Photographer Reshoots Reggae Album Covers in Their Original Locations

Dandy album cover photographed in location

Photographer Alex Bartsch spent three years meticulously researching the scenes depicted on classic reggae record covers and re-photographing them perfectly aligned in their original locations.

The series, called Retracing Reggae Record Sleeves in London, focuses on a set of more than 50 reggae record sleeves from between 1967 and 1988 that were shot in London. Bartsch says that after years of research and working in tandem with Al “Fingers” Newman of One Love Books, he identified and photographed the covers in their original locations. Held at arm’s length, the record covers are aligned perfectly with their surroundings decades after the album photos were taken.

Bartsch says that when presented this way, the images document the passing of time and provide insight into the history of reggae music in the United Kingdom, which he says is a largely overlooked but immensely important part of Britain’s popular culture and musical identity.

2000 Volts Album Cover photographed in location

Big Ship album cover photographed in location

“I love the music and the energy coming out of Jamaica,” Bartsch tells PetaPixel. “I have been collecting Jamaican music for a while now and it makes up for most of my music collection. Being a photographer, collector, and music lover, I was lucky to be able to link all those things that interest me into one project.”

Bartsch says that finding the locations was a mixed bag. Some were easy, like the ones that feature known London landmarks or those that were local to him. Others were not so easy and took him months of research to find.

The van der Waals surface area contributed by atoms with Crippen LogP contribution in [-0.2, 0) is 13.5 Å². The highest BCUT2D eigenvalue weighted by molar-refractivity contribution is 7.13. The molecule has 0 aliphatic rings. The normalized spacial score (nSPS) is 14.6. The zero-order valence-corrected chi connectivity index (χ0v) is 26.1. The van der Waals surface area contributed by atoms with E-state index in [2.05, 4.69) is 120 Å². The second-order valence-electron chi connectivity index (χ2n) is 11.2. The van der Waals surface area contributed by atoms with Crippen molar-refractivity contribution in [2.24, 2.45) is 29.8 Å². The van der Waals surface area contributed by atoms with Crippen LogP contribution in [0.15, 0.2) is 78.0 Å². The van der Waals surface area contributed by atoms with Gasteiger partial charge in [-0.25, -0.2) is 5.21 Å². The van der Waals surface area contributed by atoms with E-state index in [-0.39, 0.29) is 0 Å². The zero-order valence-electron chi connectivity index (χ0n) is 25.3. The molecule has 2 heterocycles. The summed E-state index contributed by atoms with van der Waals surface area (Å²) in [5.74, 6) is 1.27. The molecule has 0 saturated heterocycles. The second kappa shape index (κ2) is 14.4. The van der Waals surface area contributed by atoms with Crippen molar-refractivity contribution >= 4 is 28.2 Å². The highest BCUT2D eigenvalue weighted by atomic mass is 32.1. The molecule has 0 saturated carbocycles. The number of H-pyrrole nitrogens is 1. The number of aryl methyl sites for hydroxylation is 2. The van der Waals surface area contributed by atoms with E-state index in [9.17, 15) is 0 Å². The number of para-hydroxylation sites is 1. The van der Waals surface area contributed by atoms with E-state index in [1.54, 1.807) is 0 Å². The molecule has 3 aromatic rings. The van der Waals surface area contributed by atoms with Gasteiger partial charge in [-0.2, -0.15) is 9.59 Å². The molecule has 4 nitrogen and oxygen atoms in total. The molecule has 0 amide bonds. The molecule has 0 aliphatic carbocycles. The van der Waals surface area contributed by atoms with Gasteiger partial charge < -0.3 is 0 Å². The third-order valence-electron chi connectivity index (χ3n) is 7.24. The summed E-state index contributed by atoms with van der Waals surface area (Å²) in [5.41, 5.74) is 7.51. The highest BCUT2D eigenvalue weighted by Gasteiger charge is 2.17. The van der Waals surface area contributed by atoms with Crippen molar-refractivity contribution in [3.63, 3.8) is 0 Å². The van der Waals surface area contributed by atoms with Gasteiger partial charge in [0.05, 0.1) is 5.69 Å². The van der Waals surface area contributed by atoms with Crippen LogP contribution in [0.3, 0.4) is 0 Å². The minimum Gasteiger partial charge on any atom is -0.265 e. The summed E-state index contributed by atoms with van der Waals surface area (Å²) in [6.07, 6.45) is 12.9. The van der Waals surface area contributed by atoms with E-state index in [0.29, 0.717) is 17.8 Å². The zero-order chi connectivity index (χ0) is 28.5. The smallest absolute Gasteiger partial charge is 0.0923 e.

Brixton Cat photographed in location

Buk-in-hamm Palace photographed in location

Cockney album cover photographed in location

“The most difficult one was probably Greetings by Half Pint,” he says. “He is standing on a balcony on one of the top floors of a 20-story tower block in south London. I had to determine which of three tower blocks it was, then what floor, and also what exact flat it was taken in. I was helped by the tower’s maintenance guys and was welcomed by the current occupants of the flat to take the photo out of the window. This was one of the very last photographs of the collection.”

Bartsch says the leading reason he started the project was becasue he wanted to showcase the role of London in the story of Jamaican music and how much the culture was present in those days that later influenced the sound of British music for decades to come.

“The images mean different things to different people, and that’s the exciting aspect of it,” he says. “Some liked the idea and concept itself and some found it nostalgic and shared stories from their past with me which was very inspiring.”

Hopelessly in love album cover photographed in location

Moodie album cover photographed in location

One blood album cover photographed in location

The photo series has been published as a book that includes interviews with the people involved in the album in some way, be it the original artist, photographer, designer, or someone from the record label. Excerpts from these interviews are included alongside each photograph. Bartsch is also slowly releasing each photo as an NFT on Foundation.

Bartsch says that even though he has finished his original goal, he’s not done. He plans to continue the project and expand to different genres and cities around the world and has already added 50 more photos to the series for release at a later date.

For more from Alex Bartsch, check out his website, Foundation, Twitter, and Instagram.

Image credits: All photos by Alex Bartsch and published with permission.